'Changes are afoot' - Peter Jones takes alook ahead at one of the highlights of the deer stalkers calendar. 

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There is something in the air – the mornings smell fresher, colder and more clear. The shadows lengthen, and the leaves begin to turn from green to gold. Something is happening, changes are afoot and as mother nature takes a weary yawn after the long days of summer, the UK’s largest land mammals become aroused and alert.    

Much like the deer themselves, with these subtle changes, deer hunters up and down the country experience a palpable sense of excitement and anticipation – the hunt is on.

October represents the very pinnacle of deer stalking in the UK and is by far and away my favourite time of year. The ‘Roar’, ‘bellow’ and ‘Whistle’ of the herding species resonates around the UK countryside as deer and hunters alike, become mesmerised and enthralled by the best of the autumn rut.

Whilst all of this boisterous activity amongst the larger deer species is going on, there are other subtle changes taking place amongst the smaller deer species. Muntjac are now not only in hard antler but are also finally again visible. Roebuck, who have been absent by virtue of their post rut inactivity over the preceding months, can also now be seen, this is especially true of the kids who, experiencing their first surge in testosterone, can be seen sparring with button antlers in what is known as the ‘False Rut’.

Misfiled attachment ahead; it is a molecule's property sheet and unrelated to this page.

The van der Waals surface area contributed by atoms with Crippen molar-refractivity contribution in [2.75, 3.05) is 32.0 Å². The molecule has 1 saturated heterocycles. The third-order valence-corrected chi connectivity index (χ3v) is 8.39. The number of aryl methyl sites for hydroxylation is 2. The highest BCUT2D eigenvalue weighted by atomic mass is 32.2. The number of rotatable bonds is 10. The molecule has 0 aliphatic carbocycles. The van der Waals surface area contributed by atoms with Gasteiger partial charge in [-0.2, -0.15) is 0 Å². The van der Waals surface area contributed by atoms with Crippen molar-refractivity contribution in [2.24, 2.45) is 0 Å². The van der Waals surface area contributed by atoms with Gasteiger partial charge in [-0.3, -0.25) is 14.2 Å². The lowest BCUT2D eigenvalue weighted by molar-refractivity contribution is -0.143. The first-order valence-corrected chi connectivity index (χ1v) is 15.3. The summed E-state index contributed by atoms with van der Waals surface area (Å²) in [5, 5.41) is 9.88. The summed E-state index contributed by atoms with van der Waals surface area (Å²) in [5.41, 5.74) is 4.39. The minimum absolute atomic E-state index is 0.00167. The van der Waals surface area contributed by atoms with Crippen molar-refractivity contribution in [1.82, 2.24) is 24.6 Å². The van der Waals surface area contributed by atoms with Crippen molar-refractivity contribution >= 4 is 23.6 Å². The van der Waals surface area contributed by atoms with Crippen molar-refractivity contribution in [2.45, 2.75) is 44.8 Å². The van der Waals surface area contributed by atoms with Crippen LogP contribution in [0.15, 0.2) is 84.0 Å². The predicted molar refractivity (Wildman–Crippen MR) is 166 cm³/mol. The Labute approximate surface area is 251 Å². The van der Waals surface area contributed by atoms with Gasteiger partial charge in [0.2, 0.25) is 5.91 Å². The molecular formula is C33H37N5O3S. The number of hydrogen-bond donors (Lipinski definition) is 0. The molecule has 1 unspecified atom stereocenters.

For me, living in the south of England, what also makes October so special is that it is succeeded by November, a crucial turning point from which it is possible to hunt Fallow, Red and Sika females and males concurrently. In Scotland however, the season for male and female is consecutive and the transition comes at midnight on the 20th October, when the season for stags ends and begins the next morning with hinds.

As October and November unfold, the countryside is a beautiful, rich and colourful time to be out. With the visual, fiery display of autumn leaves bursting into flame comes the appropriate fragrance of wood smoke from country pubs, as they fill with the excited chatter of game shooters and deer stalkers alike.

For me personally, I will be celebrating October with the Capreolus club during its overnight trip to Oxfordshire in search of the ‘triple’; Fallow Buck, Muntjac Buck and Roebuck.

Jenna Gearing Woodland Stalker event 2

Finally, this month’s film which is brought to you from Sussex where the Capreolus club has hosted its annual ‘Woodland Stalker Challenge’. Take a look, and as you do so, ask yourself, how would I fair? From next year this may be relevant as we look to invite teams to compete on what is arguably one of the most exciting deer stalker courses anywhere in the UK. To watch the film, please follow this link: short-films

Editorpic150In Season in England & Wales:  Fallow Buck, Roebuck, Muntjac Buck & Doe, Sika Stag, Red Stag. 

Off Season in England & Wales:  Fallow Doe, Roe Doe, Sika Hind, Red Hind, CWD.   

In/Off Seasons in Scotland: Roe Buck, Red Stag, Sika Stag, (Until 20th Oct only). Fallow Buck in season throughout October - Roe Doe, Fallow Doe, Sika Hind, Red Hind are in season from the 21st October.

(Peter Jones - editor)   




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